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Nexus 5: Telegraphing the future of phones

29 Nov

nexus5It’s Black Friday, a day that is supposed to be all about deals. In that vein, I’ve saved the best for last in this week-long gadget series: the Nexus 5 smartphone.

Google’s new flagship mobile device has much in common with the company’s Chromebook laptops, which I covered off in yesterday’s post. Both are unique weapons in the search company’s attack plan to get more people using more of its services. Both are priced well below competitors’ products, mainly because Google isn’t really interested in making big profit margins on hardware. It’s all about the ad dollars garnered when using search, Gmail, Maps and all the other software-ish stuff it does.

The Nexus 5 differs from Chromebooks in one key way. While the laptops are relatively low-powered compared to competitors, Google’s smartphone has similar specs to other rival high-end devices and is in some cases better (it has a higher screen resolution than the iPhone 5S, for example). But, just like the laptops, it’s way cheaper, coming in at a base price of $349 in Canada.

That’s a very important distinction from other phones because it’s about more than just saving buyers a few dollars. At the risk of sounding hyperbolic, it actually has the potential to reshape society.

I’ve written before about how high-priced smartphones are bad for everyone, and it sure looks like Google shares the sentiment. Phones are otherwise a unique category of gadget that defy the fundamentals of Moore’s Law, whose expanded meaning states that the performance of electronics is exponentially improving while the cost and therefore the price is decreasing along a similar trajectory.

Yet, smartphones have skyrocketed in price since their introduction, with some now costing more than $800. Amazingly, that’s more than a lot of TVs. Heck, you might even be able to get a beat-up old car for that.

The reason for the anomaly is clear. Manufacturers sell the devices to wireless carriers, who then resell them to consumers, mainly through “subsidized” multi-year contracts. These middle-man contracts keep the prices of the devices high, which is good for the manufacturers and the carriers because it means guaranteed profit margins for both.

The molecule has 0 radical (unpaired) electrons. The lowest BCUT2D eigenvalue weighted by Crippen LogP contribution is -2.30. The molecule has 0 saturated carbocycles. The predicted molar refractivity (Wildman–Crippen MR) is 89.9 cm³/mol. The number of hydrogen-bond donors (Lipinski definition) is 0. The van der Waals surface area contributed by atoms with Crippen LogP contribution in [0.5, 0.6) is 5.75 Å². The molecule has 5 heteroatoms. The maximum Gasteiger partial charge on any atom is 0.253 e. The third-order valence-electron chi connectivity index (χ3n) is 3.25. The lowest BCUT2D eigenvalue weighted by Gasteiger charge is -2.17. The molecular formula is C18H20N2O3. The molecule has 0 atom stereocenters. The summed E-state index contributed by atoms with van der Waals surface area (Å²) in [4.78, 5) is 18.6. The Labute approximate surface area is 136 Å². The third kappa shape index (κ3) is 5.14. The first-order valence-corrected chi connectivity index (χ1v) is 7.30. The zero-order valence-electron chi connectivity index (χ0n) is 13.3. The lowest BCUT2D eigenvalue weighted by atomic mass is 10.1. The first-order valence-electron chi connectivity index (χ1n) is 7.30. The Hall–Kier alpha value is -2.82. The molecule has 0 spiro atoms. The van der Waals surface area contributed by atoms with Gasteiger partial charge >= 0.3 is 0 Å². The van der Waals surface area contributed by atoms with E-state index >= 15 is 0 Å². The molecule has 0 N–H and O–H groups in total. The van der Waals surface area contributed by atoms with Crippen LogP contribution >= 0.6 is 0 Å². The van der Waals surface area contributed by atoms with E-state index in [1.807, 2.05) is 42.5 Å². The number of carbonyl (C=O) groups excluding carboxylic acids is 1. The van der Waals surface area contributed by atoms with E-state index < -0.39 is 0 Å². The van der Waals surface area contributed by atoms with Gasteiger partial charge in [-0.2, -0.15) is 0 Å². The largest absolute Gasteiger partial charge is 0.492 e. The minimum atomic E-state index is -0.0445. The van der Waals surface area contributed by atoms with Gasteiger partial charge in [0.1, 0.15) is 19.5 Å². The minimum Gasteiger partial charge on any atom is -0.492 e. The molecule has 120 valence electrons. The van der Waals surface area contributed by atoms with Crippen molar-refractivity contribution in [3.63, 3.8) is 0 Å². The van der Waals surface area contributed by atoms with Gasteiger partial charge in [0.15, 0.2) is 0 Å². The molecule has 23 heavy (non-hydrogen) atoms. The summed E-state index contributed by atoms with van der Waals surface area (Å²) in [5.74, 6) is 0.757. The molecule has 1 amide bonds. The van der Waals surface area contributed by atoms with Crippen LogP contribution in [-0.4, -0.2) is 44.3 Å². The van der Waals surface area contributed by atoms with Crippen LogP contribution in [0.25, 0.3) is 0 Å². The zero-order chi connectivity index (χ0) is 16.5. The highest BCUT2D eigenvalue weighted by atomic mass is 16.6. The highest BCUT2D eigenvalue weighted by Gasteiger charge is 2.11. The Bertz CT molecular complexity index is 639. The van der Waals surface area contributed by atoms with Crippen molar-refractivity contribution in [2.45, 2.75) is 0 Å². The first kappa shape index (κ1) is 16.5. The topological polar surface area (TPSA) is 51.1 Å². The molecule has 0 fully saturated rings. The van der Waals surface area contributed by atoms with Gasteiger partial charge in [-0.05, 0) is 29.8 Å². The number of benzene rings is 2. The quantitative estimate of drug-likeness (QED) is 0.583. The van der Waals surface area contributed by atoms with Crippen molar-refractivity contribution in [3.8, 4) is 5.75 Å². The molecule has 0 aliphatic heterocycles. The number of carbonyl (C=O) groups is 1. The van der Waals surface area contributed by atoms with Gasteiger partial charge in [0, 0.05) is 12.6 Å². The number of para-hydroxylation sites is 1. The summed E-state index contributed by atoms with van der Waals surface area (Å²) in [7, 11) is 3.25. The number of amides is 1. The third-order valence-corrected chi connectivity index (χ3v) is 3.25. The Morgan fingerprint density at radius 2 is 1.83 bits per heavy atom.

If phones were sold directly to consumers, the same way that just about every other category of gadget is, they’d be exposed to the same sort of price competition and therefore Moore’s Law. If wireless contracts didn’t exist, it’s very likely we’d be seeing high-end smartphones for $100 all-in by now. And if the devices were cheap and consumers weren’t tied into contracts, carriers would have to compete harder for their business, which means monthly bills would be lower. In the end, the only thing that’s being subsidized are high profits.

Ultimately, wireless service – and phones – could be much, much cheaper than they are now, and if they were, we’d all be using the mobile internet more. I can’t imagine any alternate reality where that’s a bad thing. Some might argue that high margins all around fund further innovation, but that’s an ideologically-based argument that ignores the history of science and technology, where successive new discoveries have depended on and benefited from Moore’s Law (the internet itself wouldn’t exist without cheap and ubiquitous landline phone service).

A future in which the mobile internet is plentiful and cheap to access is one that Google has been trying to usher in since its inaugural Nexus One launch back in 2010. By selling inexpensive devices directly to consumers, the company has been trying to show that there is an alternative.